All communication trenches are tortuous and practically endless. On an offensive front they have vertical sides of unsupported earth and occasional soakaways for rain, covered by wooden gratings, and they go on and on and on. At rare intervals they branch, and a notice board says “To Regent Street,” or “To Oxford Street,” or some such lie. It is all just trench. For a time you talk, but talking in single file soon palls. You cease to talk, and trudge. A great number of telephone wires come into the trench and cross and recross it. You cannot keep clear of them. Your helmet pings against them and they try to remove it. Sometimes you have to stop and crawl under wires. Then you wonder what the trench is like in really wet weather. You hear a shell burst at no great distance. You pass two pages of The Strand Magazine. Perhaps thirty yards on you pass a cigarette end. After these sensational incidents the trench quiets down again and continues to wind endlessly—just a sandy, extremely narrow vertical walled trench. A giant crack.
At last you reach the front line trench. On an offensive sector it has none of the architectural interest of first line trenches at such places as Soissons or Arras. It was made a week or so ago by joining up shell craters, and if all goes well we move into the German trench along by the line of scraggy trees, at which we peep discreetly, to-morrow night. We can peep discreetly because just at present our guns are putting shrapnel over the enemy at the rate of about three shells a minute, the puffs follow each other up and down the line, and no Germans are staring out to see us.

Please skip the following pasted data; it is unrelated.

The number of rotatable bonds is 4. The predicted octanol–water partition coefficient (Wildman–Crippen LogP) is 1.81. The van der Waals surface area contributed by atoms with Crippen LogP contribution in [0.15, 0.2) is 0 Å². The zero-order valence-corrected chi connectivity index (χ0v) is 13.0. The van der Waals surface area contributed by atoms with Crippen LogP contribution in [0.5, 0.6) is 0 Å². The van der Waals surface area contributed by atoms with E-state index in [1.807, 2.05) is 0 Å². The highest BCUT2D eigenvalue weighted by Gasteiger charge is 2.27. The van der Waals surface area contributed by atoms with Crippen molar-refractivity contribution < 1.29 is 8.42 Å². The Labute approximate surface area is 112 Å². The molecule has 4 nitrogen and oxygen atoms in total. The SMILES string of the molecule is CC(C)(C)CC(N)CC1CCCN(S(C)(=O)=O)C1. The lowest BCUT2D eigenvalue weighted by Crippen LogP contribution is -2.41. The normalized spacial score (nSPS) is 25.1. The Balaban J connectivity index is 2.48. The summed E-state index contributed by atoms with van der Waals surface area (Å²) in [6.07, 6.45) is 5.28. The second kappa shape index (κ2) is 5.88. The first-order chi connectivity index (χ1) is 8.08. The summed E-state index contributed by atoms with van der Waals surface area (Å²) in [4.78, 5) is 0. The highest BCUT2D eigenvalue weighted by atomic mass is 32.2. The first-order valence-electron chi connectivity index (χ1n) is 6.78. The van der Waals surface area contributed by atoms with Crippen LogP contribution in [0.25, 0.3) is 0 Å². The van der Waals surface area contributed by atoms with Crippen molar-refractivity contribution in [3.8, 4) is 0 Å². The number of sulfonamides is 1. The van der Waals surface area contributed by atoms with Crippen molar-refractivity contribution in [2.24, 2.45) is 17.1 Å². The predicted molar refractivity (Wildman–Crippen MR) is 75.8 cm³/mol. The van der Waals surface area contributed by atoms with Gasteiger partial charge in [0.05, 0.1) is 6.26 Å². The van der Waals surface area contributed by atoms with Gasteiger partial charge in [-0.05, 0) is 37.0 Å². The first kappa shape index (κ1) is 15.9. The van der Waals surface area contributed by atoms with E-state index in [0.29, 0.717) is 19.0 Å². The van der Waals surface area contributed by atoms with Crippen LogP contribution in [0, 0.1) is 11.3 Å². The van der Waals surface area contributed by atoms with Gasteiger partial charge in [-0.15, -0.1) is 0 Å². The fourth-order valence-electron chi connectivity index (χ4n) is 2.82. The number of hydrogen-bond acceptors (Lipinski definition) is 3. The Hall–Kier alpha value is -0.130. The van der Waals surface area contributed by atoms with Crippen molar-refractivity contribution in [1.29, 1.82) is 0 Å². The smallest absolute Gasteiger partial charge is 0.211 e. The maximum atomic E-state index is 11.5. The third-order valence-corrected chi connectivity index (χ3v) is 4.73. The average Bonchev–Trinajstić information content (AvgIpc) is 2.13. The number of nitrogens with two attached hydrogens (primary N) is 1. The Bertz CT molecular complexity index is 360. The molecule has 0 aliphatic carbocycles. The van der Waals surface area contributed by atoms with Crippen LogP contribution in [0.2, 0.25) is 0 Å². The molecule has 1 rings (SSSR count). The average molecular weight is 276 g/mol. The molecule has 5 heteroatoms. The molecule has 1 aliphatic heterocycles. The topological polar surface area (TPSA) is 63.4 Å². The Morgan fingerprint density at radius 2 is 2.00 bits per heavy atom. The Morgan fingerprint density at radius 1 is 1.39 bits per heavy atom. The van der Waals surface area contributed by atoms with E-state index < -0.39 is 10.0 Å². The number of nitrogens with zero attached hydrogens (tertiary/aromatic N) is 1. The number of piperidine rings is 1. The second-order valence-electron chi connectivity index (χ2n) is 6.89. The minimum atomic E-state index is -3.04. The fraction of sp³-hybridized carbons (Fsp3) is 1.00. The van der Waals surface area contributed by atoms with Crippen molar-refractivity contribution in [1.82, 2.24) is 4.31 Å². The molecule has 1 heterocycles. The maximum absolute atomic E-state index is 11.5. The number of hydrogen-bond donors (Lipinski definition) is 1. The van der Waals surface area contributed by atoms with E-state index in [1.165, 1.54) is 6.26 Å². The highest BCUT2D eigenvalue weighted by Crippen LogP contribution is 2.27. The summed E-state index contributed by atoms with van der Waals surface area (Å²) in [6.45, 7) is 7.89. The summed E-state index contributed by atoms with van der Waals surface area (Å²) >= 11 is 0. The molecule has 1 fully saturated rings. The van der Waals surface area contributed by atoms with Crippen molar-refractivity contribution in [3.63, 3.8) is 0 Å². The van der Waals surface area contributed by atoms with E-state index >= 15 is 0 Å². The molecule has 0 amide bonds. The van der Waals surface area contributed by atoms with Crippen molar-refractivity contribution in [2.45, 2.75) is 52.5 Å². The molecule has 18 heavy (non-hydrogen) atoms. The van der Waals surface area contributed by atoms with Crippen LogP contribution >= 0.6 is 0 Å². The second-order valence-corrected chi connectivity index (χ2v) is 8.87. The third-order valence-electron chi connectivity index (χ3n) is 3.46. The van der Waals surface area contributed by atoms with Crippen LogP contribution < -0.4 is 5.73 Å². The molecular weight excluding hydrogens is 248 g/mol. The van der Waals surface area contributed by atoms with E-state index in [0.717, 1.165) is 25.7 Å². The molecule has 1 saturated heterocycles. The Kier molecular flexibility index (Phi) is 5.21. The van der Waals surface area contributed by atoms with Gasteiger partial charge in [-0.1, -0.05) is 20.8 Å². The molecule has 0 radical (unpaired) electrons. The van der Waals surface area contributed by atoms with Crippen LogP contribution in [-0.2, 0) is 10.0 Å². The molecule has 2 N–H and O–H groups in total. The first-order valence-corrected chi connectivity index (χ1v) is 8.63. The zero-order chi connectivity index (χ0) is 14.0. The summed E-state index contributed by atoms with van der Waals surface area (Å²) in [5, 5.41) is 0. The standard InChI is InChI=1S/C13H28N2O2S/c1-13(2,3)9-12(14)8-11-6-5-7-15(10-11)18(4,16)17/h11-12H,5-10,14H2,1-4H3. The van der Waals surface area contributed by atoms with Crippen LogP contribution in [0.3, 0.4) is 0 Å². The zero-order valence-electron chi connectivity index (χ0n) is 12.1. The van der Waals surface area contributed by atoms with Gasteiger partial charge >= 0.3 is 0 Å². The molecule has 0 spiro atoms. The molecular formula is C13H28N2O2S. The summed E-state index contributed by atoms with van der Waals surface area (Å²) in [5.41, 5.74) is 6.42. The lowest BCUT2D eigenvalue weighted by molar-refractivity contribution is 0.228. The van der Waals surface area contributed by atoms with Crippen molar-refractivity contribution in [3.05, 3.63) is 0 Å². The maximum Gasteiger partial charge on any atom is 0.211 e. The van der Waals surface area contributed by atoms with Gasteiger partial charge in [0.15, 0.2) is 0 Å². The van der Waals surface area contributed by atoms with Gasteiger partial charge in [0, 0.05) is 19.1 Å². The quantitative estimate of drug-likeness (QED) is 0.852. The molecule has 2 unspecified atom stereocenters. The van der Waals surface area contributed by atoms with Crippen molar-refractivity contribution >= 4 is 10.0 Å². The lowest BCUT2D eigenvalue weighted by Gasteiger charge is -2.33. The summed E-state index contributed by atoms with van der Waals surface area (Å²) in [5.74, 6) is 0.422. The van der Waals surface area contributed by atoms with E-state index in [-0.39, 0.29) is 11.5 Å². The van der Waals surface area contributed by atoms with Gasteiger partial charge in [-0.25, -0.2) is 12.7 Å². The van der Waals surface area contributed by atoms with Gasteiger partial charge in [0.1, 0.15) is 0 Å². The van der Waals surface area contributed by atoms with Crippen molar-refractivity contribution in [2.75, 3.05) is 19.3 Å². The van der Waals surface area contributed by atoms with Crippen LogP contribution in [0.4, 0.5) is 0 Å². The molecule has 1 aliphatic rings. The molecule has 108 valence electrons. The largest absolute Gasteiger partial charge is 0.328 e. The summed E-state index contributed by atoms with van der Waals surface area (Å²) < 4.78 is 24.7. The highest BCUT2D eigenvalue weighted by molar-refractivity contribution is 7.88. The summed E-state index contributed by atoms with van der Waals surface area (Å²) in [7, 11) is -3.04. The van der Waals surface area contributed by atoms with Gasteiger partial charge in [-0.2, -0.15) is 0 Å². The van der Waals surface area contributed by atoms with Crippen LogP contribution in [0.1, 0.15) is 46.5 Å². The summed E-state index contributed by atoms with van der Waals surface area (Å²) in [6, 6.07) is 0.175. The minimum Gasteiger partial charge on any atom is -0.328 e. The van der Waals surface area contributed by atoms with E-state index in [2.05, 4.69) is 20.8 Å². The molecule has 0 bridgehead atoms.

The Germans “strafed” this trench overnight, and the men are tired and sleepy. Our guns away behind us are doing their best now to give them a rest by strafing the Germans. One or two men are in each forward sap keeping a look out; the rest sleep, a motionless sleep, in the earthy shelter pits that have been scooped out. One officer sits by a telephone under an earth-covered tarpaulin, and a weary man is doing the toilet of a machine gun. We go on to a shallow trench in which we must stoop, and which has been badly knocked about.... Here we have to stop. The road to Berlin is not opened up beyond this point.
My companion on this excursion is a man I have admired for years and never met until I came out to see the war, a fellow writer. He is a journalist let loose. Two-thirds of the junior British officers I met on this journey were really not “army men” at all. One finds that the apparent subaltern is really a musician, or a musical critic, or an Egyptologist, or a solicitor, or a cloth manufacturer, or a writer. At the outbreak of the war my guide dyed his hair to conceal its tell-tale silver, and having been laughed to scorn by the ordinary recruiting people, enlisted in the sportsmen’s battalion. He was wounded, and then the authorities discovered that he was likely to be of more use with a commission and drew him, in spite of considerable resistance, out of the firing line. To which he always returns whenever he can get a visitor to take with him as an excuse. He now stood up, fairly high and clear, explaining casually that the Germans were no longer firing, and showed me the points of interest.